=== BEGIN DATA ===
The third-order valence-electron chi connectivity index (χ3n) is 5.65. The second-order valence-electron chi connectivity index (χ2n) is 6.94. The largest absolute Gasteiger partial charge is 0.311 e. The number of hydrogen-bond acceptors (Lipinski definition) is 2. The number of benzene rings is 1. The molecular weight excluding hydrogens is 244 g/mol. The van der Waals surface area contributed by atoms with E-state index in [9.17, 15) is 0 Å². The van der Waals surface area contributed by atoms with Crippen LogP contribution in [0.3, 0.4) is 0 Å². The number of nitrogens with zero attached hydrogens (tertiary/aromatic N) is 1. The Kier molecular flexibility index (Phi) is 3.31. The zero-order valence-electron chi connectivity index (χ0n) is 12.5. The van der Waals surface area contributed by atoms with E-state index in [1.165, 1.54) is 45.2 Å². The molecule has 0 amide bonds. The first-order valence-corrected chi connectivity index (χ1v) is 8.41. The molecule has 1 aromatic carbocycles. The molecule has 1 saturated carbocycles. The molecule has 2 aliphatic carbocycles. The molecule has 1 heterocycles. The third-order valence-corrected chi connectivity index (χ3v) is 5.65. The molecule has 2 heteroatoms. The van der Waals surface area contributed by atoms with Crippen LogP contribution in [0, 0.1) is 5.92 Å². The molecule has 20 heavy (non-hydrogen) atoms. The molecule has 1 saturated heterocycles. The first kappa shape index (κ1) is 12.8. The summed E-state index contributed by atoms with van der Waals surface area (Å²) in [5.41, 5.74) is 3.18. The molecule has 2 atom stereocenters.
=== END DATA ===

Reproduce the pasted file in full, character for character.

The third-order valence-electron chi connectivity index (χ3n) is 5.65. The second-order valence-electron chi connectivity index (χ2n) is 6.94. The largest absolute Gasteiger partial charge is 0.311 e. The number of hydrogen-bond acceptors (Lipinski definition) is 2. The number of benzene rings is 1. The molecular weight excluding hydrogens is 244 g/mol. The van der Waals surface area contributed by atoms with E-state index in [9.17, 15) is 0 Å². The van der Waals surface area contributed by atoms with Crippen LogP contribution in [0.3, 0.4) is 0 Å². The number of nitrogens with zero attached hydrogens (tertiary/aromatic N) is 1. The Kier molecular flexibility index (Phi) is 3.31. The zero-order valence-electron chi connectivity index (χ0n) is 12.5. The van der Waals surface area contributed by atoms with E-state index in [1.165, 1.54) is 45.2 Å². The molecule has 0 amide bonds. The first-order valence-corrected chi connectivity index (χ1v) is 8.41. The molecule has 1 aromatic carbocycles. The molecule has 1 saturated carbocycles. The molecule has 2 aliphatic carbocycles. The molecule has 1 heterocycles. The third-order valence-corrected chi connectivity index (χ3v) is 5.65. The molecule has 2 heteroatoms. The van der Waals surface area contributed by atoms with Crippen LogP contribution in [0, 0.1) is 5.92 Å². The molecule has 20 heavy (non-hydrogen) atoms. The molecule has 1 saturated heterocycles. The first kappa shape index (κ1) is 12.8. The summed E-state index contributed by atoms with van der Waals surface area (Å²) in [5.41, 5.74) is 3.18. The molecule has 2 atom stereocenters.